A consequence of India’s plan to reduce its dependence on oil imports – currently standing at around 90 per cent – has been to increase attention on the role of ethanol blending, and to bring forward the target for the sale only of gasoline with 20 per cent ethanol brought forward by five years: to 2025.15
Achieving that will require a more than doubling of the 8.5 per cent today, and the rapid upscaling of investment in the infrastructure needed to allow the production and blending of ethanol domestically. Should it do so, the opportunity exists for India to rise to become the third largest market for ethanol worldwide, behind the United States and Brazil.16
One obstacle is the necessary recalibration of existing motor vehicles to use the blended fuel if they are to maintain their efficiency. The use of E20 fuel by newer vehicles (those manufactured after 2008) requires new engine specifications.
Traditional fuels such as biomass are used by roughly half of all Indian households – with the predominance being in rural areas – for cooking purposes, even though the country has near-universal electrification. Achieving full transition to cleaner cooking (such as by providing better access to LPG or electric cookstoves) will require concerted action to address the unaffordability of alternatives, which remains a key dampener of their growth.
Whilst adoption of electric vehicles (EVs) is making prime-time headlines elsewhere, India remains in the very early days of adoption. Though a participant in EV30@30, a campaign launched by the Clean Energy Ministerial with an ambitious objective of reaching 30 per cent sales share for EVs by 2030, penetration in India remains slow and hindered by the lack of charging infrastructure (with the exception of three-wheelers where EVs account for 50 per cent of sales in 2020)17. Government plans are in play to install chargers in several cities and highway corridors, as well as to provide capital subsidies and other incentives to EV manufacturers and expand private sector involvement in the infrastructure rollout. India’s annual EV charger market could be worth $US5.2bn by 2030 if it achieves the EV30@30 target, which would see an ~7-8 million electric cars on Indian roads by the end of this decade.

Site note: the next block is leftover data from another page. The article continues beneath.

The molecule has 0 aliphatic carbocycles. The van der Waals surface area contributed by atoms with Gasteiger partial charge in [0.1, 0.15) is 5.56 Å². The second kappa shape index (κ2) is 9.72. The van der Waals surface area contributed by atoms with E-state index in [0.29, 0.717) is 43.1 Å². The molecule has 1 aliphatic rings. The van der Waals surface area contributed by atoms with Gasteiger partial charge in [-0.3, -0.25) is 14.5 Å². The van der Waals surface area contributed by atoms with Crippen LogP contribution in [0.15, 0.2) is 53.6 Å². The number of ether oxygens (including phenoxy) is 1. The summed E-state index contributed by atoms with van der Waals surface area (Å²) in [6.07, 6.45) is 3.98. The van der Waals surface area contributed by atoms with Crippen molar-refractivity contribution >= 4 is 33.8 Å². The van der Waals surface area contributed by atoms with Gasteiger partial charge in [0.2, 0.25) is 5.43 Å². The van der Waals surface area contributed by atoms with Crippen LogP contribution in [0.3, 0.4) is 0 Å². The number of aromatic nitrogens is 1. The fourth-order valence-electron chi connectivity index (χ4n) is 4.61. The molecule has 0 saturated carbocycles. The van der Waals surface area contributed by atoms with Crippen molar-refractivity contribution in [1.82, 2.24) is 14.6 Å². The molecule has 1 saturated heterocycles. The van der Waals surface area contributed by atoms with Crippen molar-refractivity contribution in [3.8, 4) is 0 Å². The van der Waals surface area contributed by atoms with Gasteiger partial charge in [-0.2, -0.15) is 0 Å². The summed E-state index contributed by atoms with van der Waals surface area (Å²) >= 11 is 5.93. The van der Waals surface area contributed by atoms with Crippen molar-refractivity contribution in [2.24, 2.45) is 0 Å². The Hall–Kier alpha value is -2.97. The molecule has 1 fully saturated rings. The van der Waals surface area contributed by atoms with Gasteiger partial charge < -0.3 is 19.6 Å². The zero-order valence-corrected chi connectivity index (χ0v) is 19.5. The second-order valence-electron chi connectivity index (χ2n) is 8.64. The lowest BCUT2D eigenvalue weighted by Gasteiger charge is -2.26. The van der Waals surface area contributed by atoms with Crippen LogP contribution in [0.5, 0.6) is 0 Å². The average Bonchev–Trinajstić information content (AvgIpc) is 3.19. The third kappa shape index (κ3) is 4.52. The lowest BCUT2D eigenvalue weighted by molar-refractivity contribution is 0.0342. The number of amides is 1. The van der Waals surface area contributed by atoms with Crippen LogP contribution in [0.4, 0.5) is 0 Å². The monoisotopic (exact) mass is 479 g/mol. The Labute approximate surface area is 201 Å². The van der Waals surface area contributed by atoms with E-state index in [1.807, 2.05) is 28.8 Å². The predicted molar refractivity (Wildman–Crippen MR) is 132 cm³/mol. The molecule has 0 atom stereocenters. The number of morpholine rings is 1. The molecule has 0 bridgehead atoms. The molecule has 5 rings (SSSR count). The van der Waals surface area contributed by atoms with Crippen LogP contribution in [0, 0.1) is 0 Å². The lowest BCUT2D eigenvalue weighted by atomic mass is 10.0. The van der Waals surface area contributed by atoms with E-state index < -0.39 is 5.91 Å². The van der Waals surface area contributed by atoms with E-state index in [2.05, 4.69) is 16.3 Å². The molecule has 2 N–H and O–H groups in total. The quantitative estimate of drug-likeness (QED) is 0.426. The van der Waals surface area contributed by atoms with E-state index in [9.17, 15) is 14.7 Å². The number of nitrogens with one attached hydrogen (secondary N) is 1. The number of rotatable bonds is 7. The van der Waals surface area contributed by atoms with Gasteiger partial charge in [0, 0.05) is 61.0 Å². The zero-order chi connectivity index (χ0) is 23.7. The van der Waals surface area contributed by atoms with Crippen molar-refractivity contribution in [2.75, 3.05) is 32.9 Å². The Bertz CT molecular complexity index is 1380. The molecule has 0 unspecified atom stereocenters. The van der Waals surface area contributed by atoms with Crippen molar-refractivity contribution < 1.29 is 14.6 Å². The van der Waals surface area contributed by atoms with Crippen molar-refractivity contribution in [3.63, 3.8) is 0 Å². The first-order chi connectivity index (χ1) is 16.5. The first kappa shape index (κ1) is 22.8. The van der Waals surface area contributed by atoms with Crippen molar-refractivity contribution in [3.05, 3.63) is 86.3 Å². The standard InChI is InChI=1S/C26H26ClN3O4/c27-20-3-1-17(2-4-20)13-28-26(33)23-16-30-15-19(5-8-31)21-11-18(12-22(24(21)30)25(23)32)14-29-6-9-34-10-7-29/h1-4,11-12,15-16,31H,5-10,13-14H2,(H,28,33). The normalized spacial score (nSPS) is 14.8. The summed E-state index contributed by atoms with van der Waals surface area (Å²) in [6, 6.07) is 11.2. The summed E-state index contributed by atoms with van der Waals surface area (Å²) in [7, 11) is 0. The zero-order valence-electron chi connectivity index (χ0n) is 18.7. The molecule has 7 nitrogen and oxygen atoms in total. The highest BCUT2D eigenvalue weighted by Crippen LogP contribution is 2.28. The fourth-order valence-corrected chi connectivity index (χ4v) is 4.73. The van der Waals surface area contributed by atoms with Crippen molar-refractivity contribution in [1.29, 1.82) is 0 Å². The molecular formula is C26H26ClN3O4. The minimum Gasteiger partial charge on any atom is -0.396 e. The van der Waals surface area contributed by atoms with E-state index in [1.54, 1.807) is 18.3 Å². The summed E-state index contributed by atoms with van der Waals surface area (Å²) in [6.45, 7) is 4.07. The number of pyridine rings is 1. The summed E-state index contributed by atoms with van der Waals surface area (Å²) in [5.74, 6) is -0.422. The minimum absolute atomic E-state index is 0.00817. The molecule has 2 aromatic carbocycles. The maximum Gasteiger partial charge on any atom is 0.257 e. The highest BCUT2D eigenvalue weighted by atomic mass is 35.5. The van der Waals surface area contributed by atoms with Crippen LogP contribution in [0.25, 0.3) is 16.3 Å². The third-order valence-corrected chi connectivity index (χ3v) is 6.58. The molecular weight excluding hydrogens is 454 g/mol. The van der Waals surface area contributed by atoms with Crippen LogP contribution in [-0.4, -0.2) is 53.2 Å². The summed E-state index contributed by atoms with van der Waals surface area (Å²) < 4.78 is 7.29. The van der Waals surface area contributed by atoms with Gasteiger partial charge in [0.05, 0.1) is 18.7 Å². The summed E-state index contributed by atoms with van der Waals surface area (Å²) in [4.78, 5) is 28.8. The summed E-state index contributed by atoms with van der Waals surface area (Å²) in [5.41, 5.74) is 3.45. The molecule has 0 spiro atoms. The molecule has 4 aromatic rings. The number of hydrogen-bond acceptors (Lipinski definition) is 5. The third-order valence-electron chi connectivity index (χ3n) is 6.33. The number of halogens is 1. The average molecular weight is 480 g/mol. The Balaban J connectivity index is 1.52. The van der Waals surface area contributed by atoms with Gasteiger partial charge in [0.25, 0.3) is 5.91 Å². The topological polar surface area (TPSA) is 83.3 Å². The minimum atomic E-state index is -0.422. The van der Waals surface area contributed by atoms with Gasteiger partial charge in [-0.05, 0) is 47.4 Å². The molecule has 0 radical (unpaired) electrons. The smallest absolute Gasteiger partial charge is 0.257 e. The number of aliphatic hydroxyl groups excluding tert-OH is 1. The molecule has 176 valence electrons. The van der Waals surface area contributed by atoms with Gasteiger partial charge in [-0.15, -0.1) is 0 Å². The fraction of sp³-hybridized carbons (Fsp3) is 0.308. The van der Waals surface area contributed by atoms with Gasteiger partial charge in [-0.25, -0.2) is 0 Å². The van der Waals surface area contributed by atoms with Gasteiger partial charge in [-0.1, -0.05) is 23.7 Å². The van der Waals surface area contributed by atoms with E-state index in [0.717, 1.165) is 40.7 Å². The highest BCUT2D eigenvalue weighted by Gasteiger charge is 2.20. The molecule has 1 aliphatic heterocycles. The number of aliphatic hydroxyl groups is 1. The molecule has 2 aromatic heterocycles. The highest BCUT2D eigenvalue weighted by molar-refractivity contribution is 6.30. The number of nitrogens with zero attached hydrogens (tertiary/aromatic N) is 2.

India’s ‘Hydrogen Energy Mission’ was launched in 2021 and aims to scale up the production and use of green hydrogen – that produced from renewable electricity – and increase its role in India’s energy transition. India’s low costs of renewable energy make it well placed to be a global leader in green hydrogen. The government plans to spend $US200 million over the next five to seven years18 to promote its use and position the country as a global hub for green hydrogen production and exports.
The high dependence on imports and cost of gas and the emissions tied to coal consumption, combined to low clean energy cost, make India one of the more attractive markets for producing and utilising green hydrogen. In the near term, this is particularly true for industry and heavy duty transport, but green hydrogen could become an alternative to gas to provide balancing on the power grid as cost decline.
Its potential as a transport fuel is currently being explored through various initiatives, including an 18 per cent hydrogen-enriched compressed natural gas (HCNG) as an automotive fuel, and promoting projects for hydrogen-powered vehicles such as six-fuel cell buses by Tata Motors and the rollout of HCNG buses in Delhi.